static main(args) {
		Set mySet = ["apple", "banana", "carrots"]
		mySet.each { item ->
			println item
		}
	}
}

And the output are the items printed on each line:

banana
apple
carrots

eachWithIndex - this can be used to also iterate over the items in a Set but also provides an index for each item.

class Test {
	static main(args) {
		Set mySet = ["apple", "banana", "carrots"]
		mySet.eachWithIndex{ item, idx ->
			println "Index # ${idx} is: ${item}"
		}
	}
}

Below is the expected output where the index starts from 0.

Index # 0 is: banana
Index # 1 is: apple
Index # 2 is: carrots

findAll - this can be used to filter the items on a list based on some criteria. Below is an example:

class Test {
	static main(args) {
		Set mySet = ["apple", "banana", "carrots"]
		println mySet.findAll {it.contains("s")}
	}
}

And the output is the subset of the list that has an "s" in it's letters:

[carrots]

flatten() - flatten can be used to flatten a list when some of it's elements are also a collection. Here is an example:

class Test {
	static main(args) {
		Set mySet = [["apple", "banana"], "carrots", ["egg", "guava"]]
		println mySet
		println mySet.flatten()
	}
}

And the output is the flattened items in the list of lists.

[[apple, banana], carrots, [egg, guava]]
[apple, banana, carrots, egg, guava]

grep - this can be used to find items in a Set. When used without parameters, it looks for all elements in a Set that are not 0, null, empty String, or empty collection. Example:

class Test {
	static main(args) {
		Set mySet = [10, 20, 0, false, true, '', 'test', [], null, ""]
		println mySet.grep()
	}
}

And the result are the collection of items with no null, 0 or empty String/Collection.

[20, test, 10, true]

We can also use grep to filter by data type. For example:

class Test {
	static main(args) {
		Set mySet = [10, 20, 0, false, true, 'hello', [1, 2], [3, 4], null, "world"]
		println mySet.grep(Number)
		println mySet.grep(String)
		println mySet.grep(Boolean)
		println mySet.grep(Collection)
	}
}

The result is shown below where items for each data type are shown:

[0, 20, 10]
[world, hello]
[false, true]
[[1, 2], [3, 4]]

We can also use grep to match by regular expression. Below is an example of using grep to find item that starts with letter b.

class Test {
	static main(args) {
		Set mySet = ["apple", "banana", "carrots"]
		println mySet.grep(~/b.+/)
	}
}

And the output is:

[banana]

We can also use grep by using any logical expression just like in findall. For example:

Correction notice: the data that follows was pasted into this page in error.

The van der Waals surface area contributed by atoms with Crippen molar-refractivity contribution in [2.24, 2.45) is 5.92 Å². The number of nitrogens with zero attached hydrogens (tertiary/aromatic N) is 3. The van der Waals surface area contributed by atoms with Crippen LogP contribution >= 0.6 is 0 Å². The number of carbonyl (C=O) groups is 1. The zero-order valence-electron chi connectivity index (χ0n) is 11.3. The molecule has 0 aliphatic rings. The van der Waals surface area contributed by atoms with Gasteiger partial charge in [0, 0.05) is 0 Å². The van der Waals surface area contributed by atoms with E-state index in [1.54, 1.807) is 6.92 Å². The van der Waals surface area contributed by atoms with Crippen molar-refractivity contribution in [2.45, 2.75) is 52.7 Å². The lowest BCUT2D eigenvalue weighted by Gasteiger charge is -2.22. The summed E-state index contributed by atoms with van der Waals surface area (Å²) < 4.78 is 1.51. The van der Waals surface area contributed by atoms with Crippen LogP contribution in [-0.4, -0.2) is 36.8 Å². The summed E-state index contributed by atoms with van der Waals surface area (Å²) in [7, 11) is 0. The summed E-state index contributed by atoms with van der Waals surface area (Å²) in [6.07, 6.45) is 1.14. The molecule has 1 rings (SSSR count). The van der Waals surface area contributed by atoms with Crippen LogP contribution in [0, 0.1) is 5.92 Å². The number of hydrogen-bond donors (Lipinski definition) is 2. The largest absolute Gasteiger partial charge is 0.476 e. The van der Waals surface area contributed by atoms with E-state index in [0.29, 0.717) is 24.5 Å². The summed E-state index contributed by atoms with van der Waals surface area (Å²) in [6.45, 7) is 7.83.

class Test {
	static main(args) {
		Set mySet = ["apple", "banana", "carrots"]
		println mySet.grep{it.contains("e")}
	}
}

The result is:

[apple]

intersect - this method can be used to find the intersection between two collections. Here is an example:

class Test {
	static main(args) {
		Set firstSet = [1, 2, 3, 4, 5]
		Set secondSet = [4, 5, 6, 7, 8]
		println firstSet.intersect(secondSet)
	}
}

Since the common items between the two sets are 4 and 5, the output of the code will be:

[4, 5]

leftShift we can use the left shift operator to add items to a Set. Here are two ways on how to use this:

class Test {
	static main(args) {
		Set mySet = [1, 2, 3, 4, 5]
		mySet.leftShift(6)
		mySet << 7
		println mySet
	}
}

Since we added 6 and 7, the output will be:

[1, 2, 3, 4, 5, 6, 7]

minus - we can use minus to subtract elements from a Set that exists on another Collection. Below are two ways of invoking minus:

class Test {
	static main(args) {
		Set mySet = [1, 2, 3, 4, 5]
		println mySet.minus([4, 5])
		println mySet - [1, 2]
	}
}

And the output expected is:

[1, 2, 3]
[3, 4, 5]

plus - we can use plus to combine another collection to our Set. Here are two ways of doing that:

class Test {
	static main(args) {
		Set mySet = [1, 2, 3, 4, 5]
		println mySet.plus([6, 7])
		println mySet + [9, 10]
	}
}

And the output is:

[1, 2, 3, 4, 5, 6, 7]
[1, 2, 3, 4, 5, 9, 10]

split - we can use split to divide a set into two. One set contains those that satisfies the given criteria, while the other contains all that failed. Below is an example:

class Test {
	static main(args) {
		Set mySet = [1000, 2000, 3000, 4000, 5000, 6000]
		println mySet.split{it> 3000}
	}
}

Since the criteria is items greater than 3000, all items that are bigger than 3000 are grouped together, while those that failed are grouped in another collection:

[[4000, 6000, 5000], [2000, 1000, 3000]]